Each JV party separately submitted “Interim Cost Statements” which formed part of their consolidated application for payment to NWL. The court noted that Schedule 4 addressed what happened at “the end of the project in terms of pain/gain”, but made no specific reference to principles applicable to interim payments.

Clause 8.9 of the JVA also dealt with interim payments. It provided that, where that part of the works for which a JV participant was responsible was delayed and was likely to delay completion to the contract resulting in potential deduction of damages, the JV Committee could be asked to “suspend or reduce the level of interim payments to the other Party to take account of the anticipated damages.

The JV Committee had been unable to reach agreement on the suspension of payments. Accordingly, the parties had continued to receive interim payments pursuant to clause 8.6, without taking into account any “pain-share” adjustments.

Interpretation and operation of the JVA

The court considered that the first sentence of clause 8.6 of the JVA was the operative one. It required the full payment from NWL under the head contract to be distributed between the JV parties without any assessment of the potential pain/gain share. Although the court reviewed a number of the JVA provisions, it was unable to establish any agreement to apply the pain/gain share mechanism to the interim payments or that deductions should be made from the interim payments.

The court therefore granted declarations that Interserve had breached the JVA by refusing to authorise the release of interim payments and declared that Doosan was entitled to the release of over £5 million from the joint venture account.

Considerations for JV participants

While this case turns on the precise wording of the JVA, it demonstrates the potential pitfalls of target cost contracting for participants in construction joint ventures. Considerations for parties looking to enter into a joint venture under a target cost contract include:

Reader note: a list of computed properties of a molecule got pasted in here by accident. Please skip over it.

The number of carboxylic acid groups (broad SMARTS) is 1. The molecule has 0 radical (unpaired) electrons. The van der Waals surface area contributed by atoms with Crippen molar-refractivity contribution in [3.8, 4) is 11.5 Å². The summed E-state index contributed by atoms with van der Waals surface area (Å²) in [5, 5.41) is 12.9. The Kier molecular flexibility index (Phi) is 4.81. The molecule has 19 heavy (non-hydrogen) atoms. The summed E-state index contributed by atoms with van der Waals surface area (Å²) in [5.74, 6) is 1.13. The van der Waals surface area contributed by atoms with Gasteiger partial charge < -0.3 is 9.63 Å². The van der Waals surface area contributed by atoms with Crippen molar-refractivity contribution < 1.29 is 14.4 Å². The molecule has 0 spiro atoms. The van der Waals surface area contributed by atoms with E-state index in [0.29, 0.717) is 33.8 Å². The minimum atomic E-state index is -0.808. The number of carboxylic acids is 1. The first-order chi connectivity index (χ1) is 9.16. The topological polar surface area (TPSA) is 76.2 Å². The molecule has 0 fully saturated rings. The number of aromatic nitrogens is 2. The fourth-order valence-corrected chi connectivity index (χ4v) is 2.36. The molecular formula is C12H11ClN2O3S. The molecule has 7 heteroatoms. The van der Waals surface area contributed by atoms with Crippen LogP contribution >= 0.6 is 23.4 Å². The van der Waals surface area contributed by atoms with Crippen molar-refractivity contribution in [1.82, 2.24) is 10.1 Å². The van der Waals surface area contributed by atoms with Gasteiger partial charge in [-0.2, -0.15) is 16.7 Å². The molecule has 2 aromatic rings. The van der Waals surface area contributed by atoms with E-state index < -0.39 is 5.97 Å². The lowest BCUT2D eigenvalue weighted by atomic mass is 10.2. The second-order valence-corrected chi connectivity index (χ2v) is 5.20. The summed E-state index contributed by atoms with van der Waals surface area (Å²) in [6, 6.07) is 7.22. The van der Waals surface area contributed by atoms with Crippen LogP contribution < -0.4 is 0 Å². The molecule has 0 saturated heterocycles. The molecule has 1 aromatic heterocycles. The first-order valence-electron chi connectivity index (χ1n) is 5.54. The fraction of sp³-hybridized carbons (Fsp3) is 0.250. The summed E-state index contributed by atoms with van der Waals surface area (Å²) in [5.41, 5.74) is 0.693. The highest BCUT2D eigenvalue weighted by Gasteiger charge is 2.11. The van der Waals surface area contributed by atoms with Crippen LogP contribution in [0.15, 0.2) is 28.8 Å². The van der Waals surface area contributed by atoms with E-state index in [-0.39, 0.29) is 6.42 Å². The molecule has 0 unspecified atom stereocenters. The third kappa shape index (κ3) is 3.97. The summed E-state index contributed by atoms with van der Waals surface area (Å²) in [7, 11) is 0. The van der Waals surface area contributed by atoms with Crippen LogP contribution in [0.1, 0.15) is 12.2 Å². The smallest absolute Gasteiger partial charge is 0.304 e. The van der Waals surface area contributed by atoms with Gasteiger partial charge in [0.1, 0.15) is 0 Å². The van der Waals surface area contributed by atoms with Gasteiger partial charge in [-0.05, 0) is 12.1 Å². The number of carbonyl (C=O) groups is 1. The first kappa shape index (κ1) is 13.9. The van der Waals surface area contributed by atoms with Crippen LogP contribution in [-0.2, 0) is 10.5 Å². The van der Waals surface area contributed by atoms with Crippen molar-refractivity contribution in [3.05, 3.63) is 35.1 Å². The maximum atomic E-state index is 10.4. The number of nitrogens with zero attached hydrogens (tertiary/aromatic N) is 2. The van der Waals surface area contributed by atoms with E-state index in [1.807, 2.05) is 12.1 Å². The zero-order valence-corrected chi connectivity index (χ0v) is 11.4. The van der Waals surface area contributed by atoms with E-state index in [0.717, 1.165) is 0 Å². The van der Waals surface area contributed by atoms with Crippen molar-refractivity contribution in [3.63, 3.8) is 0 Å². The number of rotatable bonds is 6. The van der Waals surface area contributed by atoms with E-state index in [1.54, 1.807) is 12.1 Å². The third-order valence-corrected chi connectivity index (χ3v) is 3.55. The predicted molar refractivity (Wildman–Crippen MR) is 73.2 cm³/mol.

• Bear in mind the fundamental nature of the NEC Target Cost contract. Under an unamended NEC3 Option C contract, any potential adjustments under the pain/gain share mechanism will only become operative on completion (even where the target cost is exceeded before that time). The parties may agree to amend the standard form to allow pain/gain share adjustments to be made for interim payments, reducing the need to recover certain overpayments upon completion. However, this brings an added and considerable administrative burden to the payment process at each interim stage.
  • Ensure the JVA terms are consistent with the construction contract and include an order of precedence provision in the event of inconsistency. The court found here that the terms of the contract with NWL were relevant to the JVA as definitions from the head contract were carried over into the JVA.
  • Clearly delineate the works to be carried out by each JV member. Here the JVA effectively provided that, as between each other, each party was liable to the other for satisfactory performance of those works that each party was required to undertake. This arrangement can give rise to disputes where the works to be carried out by each party interface and potentially overlap and where any delay to one JV member’s works may adversely impact the works of the other.
  • Outline the authority of any JV committee and include efficient dispute resolution provisions to avoid deadlocks as far as possible. In this case, decisions by the JV Committee in respect of payments to the JV parties required the consent of both parties and a unanimous decision of the JV Committee. This type of provision can block decision making, resulting in escalation of the dispute as occurred here.